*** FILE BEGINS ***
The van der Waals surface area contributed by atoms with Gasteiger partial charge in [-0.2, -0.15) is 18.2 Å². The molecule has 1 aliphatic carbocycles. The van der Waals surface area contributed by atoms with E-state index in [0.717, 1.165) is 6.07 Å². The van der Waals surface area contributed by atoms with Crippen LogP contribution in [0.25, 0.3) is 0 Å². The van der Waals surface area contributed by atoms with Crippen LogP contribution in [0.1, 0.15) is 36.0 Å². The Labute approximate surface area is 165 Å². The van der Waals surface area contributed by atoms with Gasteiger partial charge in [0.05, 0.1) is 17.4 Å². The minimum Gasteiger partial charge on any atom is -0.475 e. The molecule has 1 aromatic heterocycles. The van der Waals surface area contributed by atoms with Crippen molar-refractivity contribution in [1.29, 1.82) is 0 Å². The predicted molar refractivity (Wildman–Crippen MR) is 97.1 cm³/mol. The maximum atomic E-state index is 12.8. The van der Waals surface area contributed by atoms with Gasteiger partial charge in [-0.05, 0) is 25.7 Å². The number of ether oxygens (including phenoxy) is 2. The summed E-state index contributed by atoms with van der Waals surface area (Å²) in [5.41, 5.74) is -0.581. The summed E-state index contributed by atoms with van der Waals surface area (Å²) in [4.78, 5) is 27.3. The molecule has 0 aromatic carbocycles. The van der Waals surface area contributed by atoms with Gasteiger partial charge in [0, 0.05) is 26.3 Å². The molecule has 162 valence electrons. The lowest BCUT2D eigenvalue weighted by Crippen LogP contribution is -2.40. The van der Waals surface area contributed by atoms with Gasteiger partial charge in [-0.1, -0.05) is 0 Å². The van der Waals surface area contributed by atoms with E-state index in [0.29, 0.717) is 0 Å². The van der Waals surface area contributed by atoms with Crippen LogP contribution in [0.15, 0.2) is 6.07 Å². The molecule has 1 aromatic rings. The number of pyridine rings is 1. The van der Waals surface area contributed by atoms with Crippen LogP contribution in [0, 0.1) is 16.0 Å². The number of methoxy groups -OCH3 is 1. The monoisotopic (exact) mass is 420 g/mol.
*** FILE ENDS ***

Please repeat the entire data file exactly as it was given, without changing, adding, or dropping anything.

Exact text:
The van der Waals surface area contributed by atoms with Gasteiger partial charge in [-0.2, -0.15) is 18.2 Å². The molecule has 1 aliphatic carbocycles. The van der Waals surface area contributed by atoms with E-state index in [0.717, 1.165) is 6.07 Å². The van der Waals surface area contributed by atoms with Crippen LogP contribution in [0.25, 0.3) is 0 Å². The van der Waals surface area contributed by atoms with Crippen LogP contribution in [0.1, 0.15) is 36.0 Å². The Labute approximate surface area is 165 Å². The van der Waals surface area contributed by atoms with Gasteiger partial charge in [0.05, 0.1) is 17.4 Å². The minimum Gasteiger partial charge on any atom is -0.475 e. The molecule has 1 aromatic heterocycles. The van der Waals surface area contributed by atoms with Crippen molar-refractivity contribution in [1.29, 1.82) is 0 Å². The predicted molar refractivity (Wildman–Crippen MR) is 97.1 cm³/mol. The maximum atomic E-state index is 12.8. The van der Waals surface area contributed by atoms with Gasteiger partial charge in [-0.05, 0) is 25.7 Å². The number of ether oxygens (including phenoxy) is 2. The summed E-state index contributed by atoms with van der Waals surface area (Å²) in [5.41, 5.74) is -0.581. The summed E-state index contributed by atoms with van der Waals surface area (Å²) in [4.78, 5) is 27.3. The molecule has 0 aromatic carbocycles. The van der Waals surface area contributed by atoms with Gasteiger partial charge in [0, 0.05) is 26.3 Å². The molecule has 162 valence electrons. The lowest BCUT2D eigenvalue weighted by Crippen LogP contribution is -2.40. The van der Waals surface area contributed by atoms with Gasteiger partial charge in [-0.1, -0.05) is 0 Å². The van der Waals surface area contributed by atoms with E-state index in [0.29, 0.717) is 0 Å². The van der Waals surface area contributed by atoms with Crippen LogP contribution in [0.15, 0.2) is 6.07 Å². The molecule has 1 aromatic rings. The number of pyridine rings is 1. The van der Waals surface area contributed by atoms with Crippen LogP contribution in [0, 0.1) is 16.0 Å². The number of methoxy groups -OCH3 is 1. The monoisotopic (exact) mass is 420 g/mol.